Our recommendation to clients is to get a good understanding of the status quo. Develop a view of how many team members use social media and popular channels with their clients. Consider what your team is doing on those channels. For example, are they engaging with prospects or sharing updates with a network?
I was lucky to interview Becky Edwards, the former Chief Communication Officer at GE Oil & Gas (now Baker Hughes). The company already had a significant presence on LinkedIn, Twitter, Facebook, and Instagram.
Following a status quo review, the company began to re-examine its social media policy. There were questions about what employees could say in the name of self-expression. The teams needed more guidance and training, so this formed the basis of a set of goals for the organisation.
Starting with a cohort of 20-40 leaders, GE Oil & Gas conducted a series of experiments.
The results at GE Oil & Gas?
The company’s Twitter account grew by over 3,000 followers over three months. Sales leads from social channels were thousands each quarter, with 2-5% turning into opportunities. Today, there’s a whirlwind of engagement on the company’s social accounts.
Here are some questions to ask yourself about your team at this stage:
- Do you understand the gap between your current situation and where you’d like to be?
- Have you identified a small cohort to kick off a social selling habit in your organisation?
- How will your team measure success to know what’s working and what might need to be tweaked or stopped?
- Have you considered tailored training to make it easier for your team to participate in social selling?
Action – Empower Your Team to Move Forward
I love this quote from a Canadian writer, Robin Sharma:
When it comes to taking action, organisations can stall at the next hurdle. It’s crucial to empower your team to act and listen to feedback as you roll out your plan. Many B2B organisations prefer strict, pre-defined roles and structures when launching a programme. But my work so far shows that such organisations might struggle to get the best out of social selling – at least, initially. There will be a fair bit of ‘learning by doing,’ with room for experimentation and mistakes.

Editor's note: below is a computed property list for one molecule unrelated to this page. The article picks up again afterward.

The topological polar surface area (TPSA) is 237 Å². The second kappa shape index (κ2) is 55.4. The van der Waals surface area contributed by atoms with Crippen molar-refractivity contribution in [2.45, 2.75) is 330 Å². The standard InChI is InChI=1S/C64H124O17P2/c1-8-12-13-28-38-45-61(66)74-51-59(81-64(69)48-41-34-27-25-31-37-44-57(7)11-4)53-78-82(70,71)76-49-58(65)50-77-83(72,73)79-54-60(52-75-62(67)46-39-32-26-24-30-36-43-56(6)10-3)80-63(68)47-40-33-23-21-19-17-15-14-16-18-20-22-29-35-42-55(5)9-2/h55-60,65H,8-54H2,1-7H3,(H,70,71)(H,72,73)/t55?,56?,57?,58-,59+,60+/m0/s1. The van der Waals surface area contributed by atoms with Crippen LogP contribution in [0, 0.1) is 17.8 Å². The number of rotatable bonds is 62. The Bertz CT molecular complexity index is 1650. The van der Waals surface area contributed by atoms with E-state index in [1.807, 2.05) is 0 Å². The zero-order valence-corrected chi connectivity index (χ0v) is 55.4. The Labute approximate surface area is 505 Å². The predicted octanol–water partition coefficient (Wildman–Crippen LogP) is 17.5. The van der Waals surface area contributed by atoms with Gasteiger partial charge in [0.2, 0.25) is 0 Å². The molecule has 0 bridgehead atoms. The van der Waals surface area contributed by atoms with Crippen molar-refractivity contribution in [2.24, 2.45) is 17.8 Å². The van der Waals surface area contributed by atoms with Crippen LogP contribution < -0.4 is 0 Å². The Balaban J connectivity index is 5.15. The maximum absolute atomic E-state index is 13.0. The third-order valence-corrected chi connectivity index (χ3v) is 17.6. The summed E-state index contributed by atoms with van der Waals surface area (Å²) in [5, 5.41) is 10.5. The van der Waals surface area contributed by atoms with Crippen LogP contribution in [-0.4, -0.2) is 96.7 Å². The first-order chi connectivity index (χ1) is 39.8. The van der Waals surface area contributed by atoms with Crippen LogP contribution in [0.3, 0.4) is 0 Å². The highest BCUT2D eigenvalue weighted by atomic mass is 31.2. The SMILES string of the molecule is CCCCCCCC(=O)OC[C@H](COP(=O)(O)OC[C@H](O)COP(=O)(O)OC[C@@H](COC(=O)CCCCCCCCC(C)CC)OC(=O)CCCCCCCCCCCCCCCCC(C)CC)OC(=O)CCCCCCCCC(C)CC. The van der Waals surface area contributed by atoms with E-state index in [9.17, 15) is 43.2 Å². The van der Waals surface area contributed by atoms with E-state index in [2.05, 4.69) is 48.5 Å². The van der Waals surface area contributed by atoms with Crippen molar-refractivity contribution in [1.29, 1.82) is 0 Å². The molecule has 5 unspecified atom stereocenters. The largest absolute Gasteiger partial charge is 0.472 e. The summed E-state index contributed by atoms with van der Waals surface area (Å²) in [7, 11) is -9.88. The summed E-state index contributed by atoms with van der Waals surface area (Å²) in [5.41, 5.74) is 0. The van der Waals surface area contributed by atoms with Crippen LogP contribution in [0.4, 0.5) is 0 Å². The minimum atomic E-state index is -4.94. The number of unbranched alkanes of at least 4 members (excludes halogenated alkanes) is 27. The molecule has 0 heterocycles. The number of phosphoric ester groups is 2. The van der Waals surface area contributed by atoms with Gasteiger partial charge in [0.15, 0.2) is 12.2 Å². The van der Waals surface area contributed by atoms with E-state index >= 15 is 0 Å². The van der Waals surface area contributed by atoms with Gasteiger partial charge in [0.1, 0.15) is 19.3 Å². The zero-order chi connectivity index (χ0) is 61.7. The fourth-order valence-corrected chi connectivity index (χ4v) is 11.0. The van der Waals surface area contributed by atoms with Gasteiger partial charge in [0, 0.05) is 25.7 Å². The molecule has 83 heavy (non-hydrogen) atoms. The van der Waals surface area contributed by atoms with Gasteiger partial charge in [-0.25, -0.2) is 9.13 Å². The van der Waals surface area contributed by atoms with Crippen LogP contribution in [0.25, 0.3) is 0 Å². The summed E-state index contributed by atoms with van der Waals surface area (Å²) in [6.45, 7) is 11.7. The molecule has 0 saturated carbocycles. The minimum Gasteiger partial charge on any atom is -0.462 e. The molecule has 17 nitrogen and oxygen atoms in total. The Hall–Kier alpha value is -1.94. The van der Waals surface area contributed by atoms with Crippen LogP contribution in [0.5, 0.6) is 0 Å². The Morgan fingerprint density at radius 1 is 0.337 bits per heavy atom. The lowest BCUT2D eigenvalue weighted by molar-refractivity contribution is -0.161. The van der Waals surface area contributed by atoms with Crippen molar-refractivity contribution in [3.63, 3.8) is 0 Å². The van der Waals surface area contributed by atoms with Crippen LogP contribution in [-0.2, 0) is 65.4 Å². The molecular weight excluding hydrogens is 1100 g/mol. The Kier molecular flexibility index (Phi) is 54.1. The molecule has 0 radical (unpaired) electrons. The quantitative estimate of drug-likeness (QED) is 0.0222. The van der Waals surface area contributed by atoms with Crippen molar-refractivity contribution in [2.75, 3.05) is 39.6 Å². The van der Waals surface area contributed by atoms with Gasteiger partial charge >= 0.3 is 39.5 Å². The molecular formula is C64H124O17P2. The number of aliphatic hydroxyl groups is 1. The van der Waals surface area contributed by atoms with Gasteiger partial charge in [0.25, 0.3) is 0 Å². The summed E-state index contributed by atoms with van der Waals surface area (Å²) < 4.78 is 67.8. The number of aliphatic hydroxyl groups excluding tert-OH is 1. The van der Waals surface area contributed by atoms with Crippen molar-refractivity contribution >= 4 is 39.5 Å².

The minimum is that your team gets the training they need to start social selling in any event. It will take time, and it’s likely to be a phased process with targets based on their roles and the organisation’s needs.
Alli Soule was Social Media Employee Engagement Specialist at SAS when I interviewed her a few years ago. When social media took off at SAS, the company made an organised push and even hired a social media manager, not typical in 2008. Alli explains that having this role provided a clear point of contact for employees.
SAS is well-known for its strong culture of innovation and inspiration. According to Alli, SAS said to its employees:
“We trust you to represent us professionally face-to-face, and on the phone, so we also trust you to represent us on social media appropriately.”
The trust from SAS came with ample training and support, led in part by Alli’s role.
The results at SAS?
SAS launched a company-wide certification programme to provide training to employees and help individuals build their personal brands or become social influencers. Social media traffic on platforms like LinkedIn and Twitter went up by over 80% in a year. In addition, social engagement grew, with top-performing posts generating hundreds of leads each month.
Here are some questions to ask yourself about your team:
- Do you have a way to recognise and celebrate early wins?
- Is there a way to collect and consider employee feedback?
- Who will lead the charge to support your social selling efforts and sustain momentum?
- Have you established a policy, guidelines, and executive support?
To read about more of my interviews and insights into social selling, see my book on Amazon:
Bringing It Together – Social Selling & Motivation
Team motivation can be fragile without the proper support and continuous development opportunities. For sales teams, it’s about being in your element and feeling like you have the tools to succeed.
Social selling is a fantastic example of an approach that can motivate a willing sales team and generate more sales through prospecting.
Have I got you thinking about how you can motivate your sales team towards social selling?